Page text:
Members of the student group Do Random Acts of Kindness offered free hugs, high fives, faux tattoos and the chance to jump in an inflatable castle on the Diag yesterday for the group’s annual Goodness Day.

Engineering junior Sarah Khan, the event’s co-coordinator, said DoRAK planned the event to help students reduce stress from upcoming final exams and inspire them to do good deeds in their daily lives. The group organizes various activities on campus to spread and encourage kindness among students.

In an effort to turn the day into a school-wide event, Goodness Day featured performances by two local bands and 36 student organizations that campaigned for philanthropic causes. Members of DoRAK also passed out pins that students can take to Pita Kabob, Silvio’s and Middle Earth to take advantage of deals offered by businesses for the event.

Khan said she has benefitted from DoRAK’s emphasis on the importance of genuine kindness.

“Just because somebody made you mad doesn’t mean you can’t hold the door open for somebody else, or you can’t give somebody else a smile or a high five,” Khan said.

Claire Baker, DoRAK co-director, said the organization has plans to continue hosting further Goodness Day events in the future.

“It’s an event that’s growing … It’s been getting bigger every year, and we’re really excited to keep working on it,” she said.

Todd Sevig, director of Counseling and Psychological Services and chair of the University’s Mental Health Work Group, wrote in an e-mail that he applauded DoRAK’s efforts in hosting Goodness Day.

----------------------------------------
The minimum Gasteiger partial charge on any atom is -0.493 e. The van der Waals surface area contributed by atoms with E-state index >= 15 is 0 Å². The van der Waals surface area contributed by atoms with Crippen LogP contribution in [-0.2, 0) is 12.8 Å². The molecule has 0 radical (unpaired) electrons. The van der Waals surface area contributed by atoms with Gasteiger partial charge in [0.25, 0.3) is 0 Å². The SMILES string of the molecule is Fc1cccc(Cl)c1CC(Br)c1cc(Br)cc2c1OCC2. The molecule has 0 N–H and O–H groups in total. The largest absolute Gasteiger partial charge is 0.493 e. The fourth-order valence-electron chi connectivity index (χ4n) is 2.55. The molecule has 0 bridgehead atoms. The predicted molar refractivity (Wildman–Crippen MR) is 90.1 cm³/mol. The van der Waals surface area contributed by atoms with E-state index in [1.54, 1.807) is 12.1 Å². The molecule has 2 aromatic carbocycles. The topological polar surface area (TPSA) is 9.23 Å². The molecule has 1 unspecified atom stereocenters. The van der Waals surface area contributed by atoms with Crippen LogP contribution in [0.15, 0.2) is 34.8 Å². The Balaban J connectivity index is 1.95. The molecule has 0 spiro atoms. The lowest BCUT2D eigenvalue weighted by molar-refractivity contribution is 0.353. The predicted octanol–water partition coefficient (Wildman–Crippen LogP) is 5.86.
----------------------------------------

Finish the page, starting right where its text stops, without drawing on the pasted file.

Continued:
“By definition, only good can come of this for our campus,” he wrote.

Sevig said the event is beneficial because it can help students manage stress during the end of the semester amid numerous exams and projects. He added that CAPS advises students to “stay in balance and keep perspective … keep realistic expectations, manage your stress, manage your time and take breaks.”

DoRAK was originally part of the service organization Circle K, but has grown to become an independent organization with about 200 members. Members plan random acts of kindness and spend approximately one hour of their week making an effort to brighten the other students’ days.

Recently, the 10-year-old student organization made placemats for children at C.S. Mott Children’s Hospital, cheered for students entering exams and wrote encouraging chalk messages in the Diag, according to DoRAK’s February 2012 newsletter.

LSA junior Alyssa Engstrom said DoRAK has had a positive impact on her experience at the University.

“One day I was having a really bad day, and some random guy offered to give me a hug, and it brightened up my day,” she said.

Khan said she appreciates the diversity she experiences within the group and enjoys working with English majors, nurses, pre-med students and pre-law students — people she said she would rarely interact with otherwise.

LSA sophomore Kevin Burkhart added that he enjoyed the free high fives on the Diag, and it helped improve his spirits.

“It makes me feel great it brightens up my day and gives me a good boost,” Burkhart said.

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